In the 1900s, a U.S. army officer named George Owen Squier developed a method to transmit radio signals along electrical and telephone wires. He planned to use his discovery to send music directly into people’s homes, and in 1922 partnered with a utility company to found Wired Radio. But wireless radio took off instead, and the company shifted its focus to providing background music to hotels, restaurants and retailers. In 1934, it combined the words “music” and “Kodak” to arrive at a new name: Muzak.
Squier died of pneumonia that same year, but his company thrived. Muzak hired bands and singers to record covers of popular songs along with original compositions to build its library. Quality wasn’t the foremost concern. One early session featured the National Fascist Militia Band, then on-tour in the U.S. from Benito Mussolini’s Italy. There were sessions with well-known artists, too, including Rosemary Clooney and Fats Waller. Muzak amassed a collection of roughly 5,000 songs within a few years, more than any record label at the time.
In the 1940s, the company’s executives developed a theory called Stimulus Production. Armed with reams of pseudo-scientific studies, they claimed that workers of all sorts were happier and more productive when subjected to 15-minute sets of benign music that built gradually in tempo and intensity. The concept registered in the corporate world, and Muzak proliferated in office buildings. It was also around that time that Muzak’s mellow tunes became known as “elevator music.” Skyscrapers were popping up in big cities, and many people found using elevators to be a nerve-wracking experience. Muzak promised to make the journey pleasurable, even partnering with the Otis Elevator Co. on a print ad that compared riding an elevator to “gliding on the notes of a lilting melody.”
The principles of Stimulus Production caused Muzak’s recordings to devolve into inoffensive instrumental pap, but the songs remained ubiquitous. They were piped into grocery stores, shopping malls, and even U.S. embassies around the world. A serious rival emerged in 1968 called Yesco, based in Seattle. It promoted “foreground music,” and provided businesses with original versions of popular songs, not watered-down instrumental interpretations. Yesco ran contrary to everything Muzak was about, but the company clung to its formula for years to come.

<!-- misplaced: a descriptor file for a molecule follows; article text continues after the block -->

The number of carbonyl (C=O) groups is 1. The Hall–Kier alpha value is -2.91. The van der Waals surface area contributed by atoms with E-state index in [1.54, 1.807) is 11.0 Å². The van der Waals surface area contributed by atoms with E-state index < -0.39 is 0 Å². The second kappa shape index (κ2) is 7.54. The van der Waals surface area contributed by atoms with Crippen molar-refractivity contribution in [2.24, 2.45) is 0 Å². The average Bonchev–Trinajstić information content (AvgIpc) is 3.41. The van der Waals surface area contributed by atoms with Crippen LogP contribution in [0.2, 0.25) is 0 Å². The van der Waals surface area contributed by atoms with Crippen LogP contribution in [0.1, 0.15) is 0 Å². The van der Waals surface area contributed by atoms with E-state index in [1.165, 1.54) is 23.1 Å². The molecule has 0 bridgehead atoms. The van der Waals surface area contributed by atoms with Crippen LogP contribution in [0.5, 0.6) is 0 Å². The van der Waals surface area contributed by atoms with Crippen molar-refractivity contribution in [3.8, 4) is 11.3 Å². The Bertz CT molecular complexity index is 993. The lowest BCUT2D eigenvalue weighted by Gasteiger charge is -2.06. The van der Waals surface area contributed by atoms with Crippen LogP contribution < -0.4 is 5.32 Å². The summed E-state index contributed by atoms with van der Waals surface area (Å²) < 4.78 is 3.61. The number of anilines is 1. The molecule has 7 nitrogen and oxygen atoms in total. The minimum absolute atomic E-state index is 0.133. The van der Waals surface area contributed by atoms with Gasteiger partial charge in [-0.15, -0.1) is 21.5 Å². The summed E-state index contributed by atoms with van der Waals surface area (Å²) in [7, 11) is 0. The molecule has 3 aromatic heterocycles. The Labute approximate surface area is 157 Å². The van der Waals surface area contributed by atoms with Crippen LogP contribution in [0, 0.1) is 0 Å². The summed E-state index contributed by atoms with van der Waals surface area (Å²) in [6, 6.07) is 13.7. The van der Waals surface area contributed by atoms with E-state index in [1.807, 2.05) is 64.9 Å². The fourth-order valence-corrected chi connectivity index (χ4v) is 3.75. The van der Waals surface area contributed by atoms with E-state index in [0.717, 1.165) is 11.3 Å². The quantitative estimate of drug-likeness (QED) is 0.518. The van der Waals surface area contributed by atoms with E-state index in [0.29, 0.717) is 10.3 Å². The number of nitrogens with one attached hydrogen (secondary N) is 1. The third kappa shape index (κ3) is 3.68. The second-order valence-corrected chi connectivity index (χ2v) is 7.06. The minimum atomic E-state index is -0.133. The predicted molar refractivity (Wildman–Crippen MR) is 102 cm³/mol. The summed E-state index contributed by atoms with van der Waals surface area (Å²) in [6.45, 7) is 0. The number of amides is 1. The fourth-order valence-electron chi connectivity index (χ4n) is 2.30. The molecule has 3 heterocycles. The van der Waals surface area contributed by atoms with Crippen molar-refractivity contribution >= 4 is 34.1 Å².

The work “Muzak” soon became a joke, synonymous with all things bland. The company’s music, designed to quietly promote happiness, instead morphed into something intrusive and cloying in the public’s mind. Muzak changed owners numerous times. When it was up for sale in 1986, musician Ted Nugent offered to buy it from owner Westinghouse for US$10 million so he could “shelve it for good.” Westinghouse did not accept. The ultimate buyer, a Chicago department-store heir, also bought Yesco and merged the two. Still, it took until the 1990s for Muzak to fully ditch its Stimulus Production roots. The shift was led by Alvin Collis, a native of Victoria, B.C., who later became a senior vice-president at Muzak. He proposed the concept of “audio branding,” and the company was soon developing customized playlists for retailers to play in-store to sonically showcase their corporate identities. Many large companies signed on, including the Gap.
Satellite radio providers XM and Sirius ate into Muzak’s market share, however, and the company was burdened by debt. It filed for bankruptcy protection in 2009 and emerged the following year, only to be purchased in 2011 for $345 million by Canadian firm Mood Media. In February, the company announced its intention to fold all of its operations (which involve using music and even scents to boost sales for retailers) into one brand. The restructuring will permanently eliminate the Muzak name.